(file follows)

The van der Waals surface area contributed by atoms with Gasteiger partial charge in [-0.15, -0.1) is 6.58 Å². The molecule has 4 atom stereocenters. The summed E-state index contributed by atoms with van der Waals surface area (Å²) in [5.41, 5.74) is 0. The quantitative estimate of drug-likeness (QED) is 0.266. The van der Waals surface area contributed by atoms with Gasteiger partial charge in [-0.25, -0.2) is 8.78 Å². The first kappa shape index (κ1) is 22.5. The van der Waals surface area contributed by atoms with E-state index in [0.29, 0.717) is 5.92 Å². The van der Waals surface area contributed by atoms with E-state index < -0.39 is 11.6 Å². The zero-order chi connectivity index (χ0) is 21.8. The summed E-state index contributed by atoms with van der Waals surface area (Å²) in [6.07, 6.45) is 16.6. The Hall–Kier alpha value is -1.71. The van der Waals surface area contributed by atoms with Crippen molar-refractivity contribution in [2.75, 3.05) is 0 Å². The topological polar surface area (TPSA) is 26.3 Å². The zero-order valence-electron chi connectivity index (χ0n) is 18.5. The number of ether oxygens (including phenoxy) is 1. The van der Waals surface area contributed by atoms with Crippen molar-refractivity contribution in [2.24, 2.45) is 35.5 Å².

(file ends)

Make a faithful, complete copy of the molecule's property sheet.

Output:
The van der Waals surface area contributed by atoms with Gasteiger partial charge in [-0.15, -0.1) is 6.58 Å². The molecule has 4 atom stereocenters. The summed E-state index contributed by atoms with van der Waals surface area (Å²) in [5.41, 5.74) is 0. The quantitative estimate of drug-likeness (QED) is 0.266. The van der Waals surface area contributed by atoms with Gasteiger partial charge in [-0.25, -0.2) is 8.78 Å². The first kappa shape index (κ1) is 22.5. The van der Waals surface area contributed by atoms with E-state index in [0.29, 0.717) is 5.92 Å². The van der Waals surface area contributed by atoms with E-state index < -0.39 is 11.6 Å². The zero-order chi connectivity index (χ0) is 21.8. The summed E-state index contributed by atoms with van der Waals surface area (Å²) in [6.07, 6.45) is 16.6. The Hall–Kier alpha value is -1.71. The van der Waals surface area contributed by atoms with Crippen molar-refractivity contribution in [2.75, 3.05) is 0 Å². The topological polar surface area (TPSA) is 26.3 Å². The zero-order valence-electron chi connectivity index (χ0n) is 18.5. The number of ether oxygens (including phenoxy) is 1. The van der Waals surface area contributed by atoms with Crippen molar-refractivity contribution in [2.24, 2.45) is 35.5 Å².